I love my family more than anything and will be making every move, from now on, with them in mind. My mental and long-term physical health will also be front and center.

Maybe it’s just me, but as cool as things may seem on the surface, some things are just not worth it in the long term. With each passing day, I’m figuring out what really matters to me.

These two matter.

Fatherhood matters.

Raising two people who are going to be the next generation of citizens matters.

It’s time to get back to NYC and be the father I want to be…and have always been.

Nov 7th…I’ll see them again and I’m never leaving them.

 

Clayton Craddock is a stay-at-home father of two children in New York City. He has a B.B.A from Howard University’s School of Business and is also a 17 year veteran of the fast paced New York City music scene. He has played drums in a number of hit Broadway musicals including “tick…tick…BOOM, Memphis the Musical and Lady Day at Emerson’s Bar and Grill with Audra McDonald.

He has worked on other musicals; Footloose, Motown, The Color Purple, Bare, Rent, Little Shop of Horrors, Evita, Cats, and Avenue Q and is currently the drummer in a new Broadway bound musical titled Ain’t Too Proud.

Clayton has written for A Voice For Men, The Good Men Project and is writing a memoir about fatherhood.

Sold Out!!


SOLD OUT!!

This show is something else.

It is the highest grossing production in the Berkeley Repertory Theatre’s nearly 50 year history. Box office recipts already exceeding $3.1 million and counting!

It’s so good.

Hopwfully, you all can see it when it transfers to Broadway in the future. I’ve had such s great time working on this show.

 

 

Clayton Craddock is a stay-at-home father of two children in New York City. He has a B.B.A from Howard University’s School of Business and is also a 17 year veteran of the fast paced New York City music scene. He has played drums in a number of hit Broadway musicals including “tick…tick…BOOM, Memphis the Musical and Lady Day at Emerson’s Bar and Grill with Audra McDonald.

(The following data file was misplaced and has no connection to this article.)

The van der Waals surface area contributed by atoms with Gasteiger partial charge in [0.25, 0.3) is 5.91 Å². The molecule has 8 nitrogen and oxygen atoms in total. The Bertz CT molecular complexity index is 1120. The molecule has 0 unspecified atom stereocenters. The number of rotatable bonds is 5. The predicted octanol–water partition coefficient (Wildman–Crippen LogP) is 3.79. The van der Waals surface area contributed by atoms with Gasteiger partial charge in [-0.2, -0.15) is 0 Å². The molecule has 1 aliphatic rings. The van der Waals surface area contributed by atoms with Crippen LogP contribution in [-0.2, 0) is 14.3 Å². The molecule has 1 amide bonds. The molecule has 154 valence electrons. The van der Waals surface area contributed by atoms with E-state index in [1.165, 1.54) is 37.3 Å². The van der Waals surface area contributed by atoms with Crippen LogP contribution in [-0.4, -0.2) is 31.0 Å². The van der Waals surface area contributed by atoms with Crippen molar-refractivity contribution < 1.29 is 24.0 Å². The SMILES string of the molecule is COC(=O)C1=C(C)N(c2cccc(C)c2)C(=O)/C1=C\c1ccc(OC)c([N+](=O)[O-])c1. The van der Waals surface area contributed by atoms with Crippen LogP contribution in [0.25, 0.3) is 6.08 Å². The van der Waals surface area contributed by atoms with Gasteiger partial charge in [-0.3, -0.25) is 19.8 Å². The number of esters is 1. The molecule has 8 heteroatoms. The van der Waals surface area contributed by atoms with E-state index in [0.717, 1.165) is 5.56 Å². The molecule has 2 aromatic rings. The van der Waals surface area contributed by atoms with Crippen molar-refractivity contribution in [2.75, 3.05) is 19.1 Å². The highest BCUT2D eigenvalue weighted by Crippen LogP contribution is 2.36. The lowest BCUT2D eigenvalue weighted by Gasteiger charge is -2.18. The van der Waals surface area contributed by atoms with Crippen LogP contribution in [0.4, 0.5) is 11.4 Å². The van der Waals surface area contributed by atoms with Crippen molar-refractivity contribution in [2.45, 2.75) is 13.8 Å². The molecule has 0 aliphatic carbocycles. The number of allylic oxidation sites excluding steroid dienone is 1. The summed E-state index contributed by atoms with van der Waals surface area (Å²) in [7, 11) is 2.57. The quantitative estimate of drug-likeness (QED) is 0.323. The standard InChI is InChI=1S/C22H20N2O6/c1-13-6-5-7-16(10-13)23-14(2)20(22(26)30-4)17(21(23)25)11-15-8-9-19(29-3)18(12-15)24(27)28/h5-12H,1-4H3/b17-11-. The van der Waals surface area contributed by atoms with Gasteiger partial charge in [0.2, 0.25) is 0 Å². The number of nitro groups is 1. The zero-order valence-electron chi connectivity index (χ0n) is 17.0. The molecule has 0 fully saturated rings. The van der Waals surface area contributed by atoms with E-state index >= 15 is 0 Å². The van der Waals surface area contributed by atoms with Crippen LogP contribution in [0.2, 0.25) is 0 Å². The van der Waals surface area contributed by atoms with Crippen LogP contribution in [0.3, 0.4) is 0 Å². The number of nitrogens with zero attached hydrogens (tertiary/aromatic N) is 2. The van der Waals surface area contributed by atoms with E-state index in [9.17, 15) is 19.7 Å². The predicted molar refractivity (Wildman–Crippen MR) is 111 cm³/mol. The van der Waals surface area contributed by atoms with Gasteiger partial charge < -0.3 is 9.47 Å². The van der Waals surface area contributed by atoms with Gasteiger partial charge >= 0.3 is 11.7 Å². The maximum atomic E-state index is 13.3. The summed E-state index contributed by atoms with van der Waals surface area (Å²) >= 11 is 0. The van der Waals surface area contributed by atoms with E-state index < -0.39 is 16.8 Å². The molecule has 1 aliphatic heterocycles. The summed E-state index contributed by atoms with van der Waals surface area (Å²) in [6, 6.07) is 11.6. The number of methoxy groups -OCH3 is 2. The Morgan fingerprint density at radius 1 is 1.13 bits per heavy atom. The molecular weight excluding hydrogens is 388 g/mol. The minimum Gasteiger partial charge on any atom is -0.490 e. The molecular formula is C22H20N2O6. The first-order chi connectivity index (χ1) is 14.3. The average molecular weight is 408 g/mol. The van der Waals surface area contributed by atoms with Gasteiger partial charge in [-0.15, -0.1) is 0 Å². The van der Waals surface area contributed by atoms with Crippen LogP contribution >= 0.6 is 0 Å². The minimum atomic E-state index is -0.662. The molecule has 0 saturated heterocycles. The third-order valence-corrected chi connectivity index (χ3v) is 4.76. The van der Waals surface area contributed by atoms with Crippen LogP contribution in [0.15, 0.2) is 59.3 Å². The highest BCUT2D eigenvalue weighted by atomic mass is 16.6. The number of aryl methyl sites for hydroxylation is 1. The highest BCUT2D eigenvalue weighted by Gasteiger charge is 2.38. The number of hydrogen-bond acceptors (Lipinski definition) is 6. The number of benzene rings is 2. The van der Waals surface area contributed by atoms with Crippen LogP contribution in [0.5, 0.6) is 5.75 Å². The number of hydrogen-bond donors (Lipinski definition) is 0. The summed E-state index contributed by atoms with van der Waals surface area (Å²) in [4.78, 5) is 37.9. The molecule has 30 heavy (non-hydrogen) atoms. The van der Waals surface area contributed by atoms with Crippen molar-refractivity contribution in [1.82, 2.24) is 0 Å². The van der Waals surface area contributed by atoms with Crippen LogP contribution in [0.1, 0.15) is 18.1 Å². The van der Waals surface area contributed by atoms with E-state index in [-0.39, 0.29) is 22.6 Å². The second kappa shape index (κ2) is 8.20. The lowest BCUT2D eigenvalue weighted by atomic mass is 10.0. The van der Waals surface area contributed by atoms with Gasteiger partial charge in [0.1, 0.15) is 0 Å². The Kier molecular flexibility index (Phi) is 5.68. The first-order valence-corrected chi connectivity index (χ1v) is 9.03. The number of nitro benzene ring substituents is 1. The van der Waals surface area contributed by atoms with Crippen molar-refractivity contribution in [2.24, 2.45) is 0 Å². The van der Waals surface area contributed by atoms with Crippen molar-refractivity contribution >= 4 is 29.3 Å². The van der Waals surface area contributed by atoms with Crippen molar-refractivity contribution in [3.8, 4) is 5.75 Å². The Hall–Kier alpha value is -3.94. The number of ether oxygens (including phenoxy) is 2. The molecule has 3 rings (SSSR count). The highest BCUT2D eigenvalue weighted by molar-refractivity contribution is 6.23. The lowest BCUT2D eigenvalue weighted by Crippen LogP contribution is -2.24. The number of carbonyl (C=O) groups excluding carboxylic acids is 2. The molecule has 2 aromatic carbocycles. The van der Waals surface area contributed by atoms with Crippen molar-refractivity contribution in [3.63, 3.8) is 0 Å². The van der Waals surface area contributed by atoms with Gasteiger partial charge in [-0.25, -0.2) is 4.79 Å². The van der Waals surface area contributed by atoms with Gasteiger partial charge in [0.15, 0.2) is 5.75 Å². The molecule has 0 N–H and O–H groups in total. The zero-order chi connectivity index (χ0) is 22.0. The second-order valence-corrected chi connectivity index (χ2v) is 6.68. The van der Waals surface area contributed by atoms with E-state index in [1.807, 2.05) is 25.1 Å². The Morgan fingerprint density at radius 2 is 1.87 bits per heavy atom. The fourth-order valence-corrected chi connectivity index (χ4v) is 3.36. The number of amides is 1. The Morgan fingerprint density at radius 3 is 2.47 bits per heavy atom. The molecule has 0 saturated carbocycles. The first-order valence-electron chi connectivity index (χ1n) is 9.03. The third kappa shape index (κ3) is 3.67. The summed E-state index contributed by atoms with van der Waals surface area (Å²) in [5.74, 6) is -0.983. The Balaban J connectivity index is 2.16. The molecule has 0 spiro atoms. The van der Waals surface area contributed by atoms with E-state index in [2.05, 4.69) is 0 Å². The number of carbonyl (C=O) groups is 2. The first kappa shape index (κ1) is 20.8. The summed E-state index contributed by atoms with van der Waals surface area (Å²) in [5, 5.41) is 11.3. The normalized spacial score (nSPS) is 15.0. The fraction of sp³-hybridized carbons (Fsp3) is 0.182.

He has worked on other musicals; Footloose, Motown, The Color Purple, Bare, Rent, Little Shop of Horrors, Evita, Cats, and Avenue Q and is currently the drummer in a new Broadway bound musical titled Ain’t Too Proud.

Clayton has written for A Voice For Men, The Good Men Project and is writing a memoir about fatherhood.

How do you spell dad? It goes L-O-V-E

Waking up at the crack of dawn sucks. It just does. Well, it does for me.

I’ve never been a morning person. I never will be. I like to get up at about 9 or 10AM. Well, that’s just not the life I’ve chosen to live.

You see, I get up so early for a reason.

I usually arrive home from work at 11PM. I’m totally wired and wide awake. I eventually wind down so I can get to sleep at around 1AM. My alarm goes off in the morning, but I snooze for a few more minutes before I jump out of bed. I try to shake the cobwebs out of my brain and think of where I parked my car so I can go pick up my kids.